High Tax States Are Losing Billions
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The Fiscal Times
March 17, 2014

At the annual Conservative Political Action Conference earlier this month, one exhibition booth stood out from the others, largely because it was populated by people dressed as characters from the Star Wars movies. Imperial storm troopers stood beside rebel fighters, and someone had even dressed up as the bounty hunter Boba Fett.

The point of the Star Wars theme was to draw attention to the data collected by author Travis H. Brown, whose book, How Money Walks studies the migration of wealth between counties and states in the U.S. There was some vague storyline about an evil empire and courageous resistance fighters. Somebody was “taken prisoner.” It was, in the end, ridiculous.

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The strong impression delivered by the pantomime in the exhibition hall was: If this is what you need to do to promote your book, there probably isn’t much in it worth reading.

Amateur theatrics aside, Brown, who has been marketing his book across the country for much of the year, actually uncovered some pretty interesting data. In short, he took 18 years of IRS records – between 1992 and 2010 – and tracked the movement of adjusted growth income numbers from state to state. The data, which did not include personally identifiable information, allowed Brown to track the movement of individual tax filers from year to year.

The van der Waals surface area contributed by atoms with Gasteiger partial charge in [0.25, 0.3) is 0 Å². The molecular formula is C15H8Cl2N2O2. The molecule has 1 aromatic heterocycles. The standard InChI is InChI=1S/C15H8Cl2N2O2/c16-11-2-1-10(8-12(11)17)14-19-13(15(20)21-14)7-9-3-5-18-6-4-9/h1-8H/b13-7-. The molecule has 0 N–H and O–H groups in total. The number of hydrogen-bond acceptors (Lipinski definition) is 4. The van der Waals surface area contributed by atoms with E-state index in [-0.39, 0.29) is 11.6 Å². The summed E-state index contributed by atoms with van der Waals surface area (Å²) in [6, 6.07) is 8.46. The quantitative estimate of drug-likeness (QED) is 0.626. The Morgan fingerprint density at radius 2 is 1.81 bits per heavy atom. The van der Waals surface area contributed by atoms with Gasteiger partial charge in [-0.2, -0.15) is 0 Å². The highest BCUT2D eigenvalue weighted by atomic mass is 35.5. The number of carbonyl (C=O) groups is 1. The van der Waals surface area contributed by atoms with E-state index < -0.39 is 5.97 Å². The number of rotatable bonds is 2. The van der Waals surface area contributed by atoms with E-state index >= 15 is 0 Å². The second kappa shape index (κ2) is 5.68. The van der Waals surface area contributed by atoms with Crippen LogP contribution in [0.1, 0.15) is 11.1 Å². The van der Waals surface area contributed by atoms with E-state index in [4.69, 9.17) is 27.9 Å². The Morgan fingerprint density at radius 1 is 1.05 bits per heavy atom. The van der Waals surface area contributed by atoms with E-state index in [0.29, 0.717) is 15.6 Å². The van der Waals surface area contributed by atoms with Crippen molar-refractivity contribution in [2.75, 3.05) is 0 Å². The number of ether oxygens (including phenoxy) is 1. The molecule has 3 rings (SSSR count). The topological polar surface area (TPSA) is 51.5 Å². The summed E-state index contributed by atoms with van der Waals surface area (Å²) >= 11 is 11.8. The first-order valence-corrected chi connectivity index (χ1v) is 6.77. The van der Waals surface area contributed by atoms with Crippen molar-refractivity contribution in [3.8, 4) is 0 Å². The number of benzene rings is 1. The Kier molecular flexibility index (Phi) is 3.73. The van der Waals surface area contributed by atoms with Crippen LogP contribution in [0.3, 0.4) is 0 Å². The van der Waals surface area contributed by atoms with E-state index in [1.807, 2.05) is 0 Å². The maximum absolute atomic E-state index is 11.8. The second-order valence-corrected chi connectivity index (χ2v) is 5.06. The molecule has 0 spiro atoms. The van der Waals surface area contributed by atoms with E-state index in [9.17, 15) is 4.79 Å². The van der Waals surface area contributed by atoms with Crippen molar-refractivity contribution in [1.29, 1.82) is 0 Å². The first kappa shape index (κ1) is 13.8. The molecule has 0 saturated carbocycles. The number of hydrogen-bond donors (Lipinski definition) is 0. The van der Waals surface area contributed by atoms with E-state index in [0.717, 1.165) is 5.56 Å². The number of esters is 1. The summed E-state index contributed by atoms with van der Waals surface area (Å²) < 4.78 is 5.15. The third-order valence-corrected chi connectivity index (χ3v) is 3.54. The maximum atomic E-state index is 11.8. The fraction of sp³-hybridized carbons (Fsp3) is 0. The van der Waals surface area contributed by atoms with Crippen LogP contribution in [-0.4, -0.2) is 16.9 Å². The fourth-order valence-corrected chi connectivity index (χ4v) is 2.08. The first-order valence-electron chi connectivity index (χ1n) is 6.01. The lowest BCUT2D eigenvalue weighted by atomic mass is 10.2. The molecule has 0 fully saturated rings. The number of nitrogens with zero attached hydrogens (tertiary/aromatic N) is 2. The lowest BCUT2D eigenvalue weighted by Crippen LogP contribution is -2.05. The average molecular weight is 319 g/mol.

Using adjusted gross income (AGI) as a proxy for wealth, Brown found that a number of states, primarily those with relatively high state income tax burden saw very large movements of money outside their borders, with much of it moving to low-tax jurisdictions.

For instance, Brown’s data shows that between 1992 and 2010, there was a net outflow of income totaling $68.1 billion from New York State, where the top income tax rate is 8.82 percent. About $19 billion of that money went to Florida alone, one of the few states with no income tax. According to Brown’s data, New York was a net recipient of wealth flow from one state only: Michigan.

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California, another relatively high-tax jurisdiction with a top rate of 12.3 percent (13.3 percent on income over $1 million) was also a net loser of wealth over the time studied, with a net outflow of $45.3 billion. The two largest recipients of the flow of wealth from California were Nevada, which has no income tax, and Arizona, which has a top rate of only 4.54 percent.

In fact, all nine of the states that either impose no income tax at all or tax only interest and dividend income saw net inflows. Among the biggest winners, by Brown’s calculation were Florida, which took in $95.6 billion; Arizona, with $28.3 billion; North Carolina, gaining $25.2 billion; and Texas, which took in $24.9 billion.

The biggest winners in Brown’s findings also happen to be states that attract many retirees, who may be migrating for reasons that have little to do with the tax rate. However, net inflows were also measured for no-tax states, such as New Hampshire and Washington, which are not generally considered retirement destinations.

Despite protestations to the contrary, there is clearly a strong anti-tax agenda here. The book has a glowing introduction from Arthur Laffer, proponent of the old supply-side economics standby Laffer Curve, and a mobile app based on the book’s data appears to have been developed in concert with the Laffer Center. But, just as being paranoid doesn’t eliminate the possibility that everyone might really be out to get you, coming to the debate over state income taxes with an agenda doesn’t mean you are necessarily wrong.

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A longtime reporter on the intersection of the federal government and the private sector, Rob Garver is National Correspondent, based in Washington, D.C. He has written for ProPublica, The New York Times and other publications.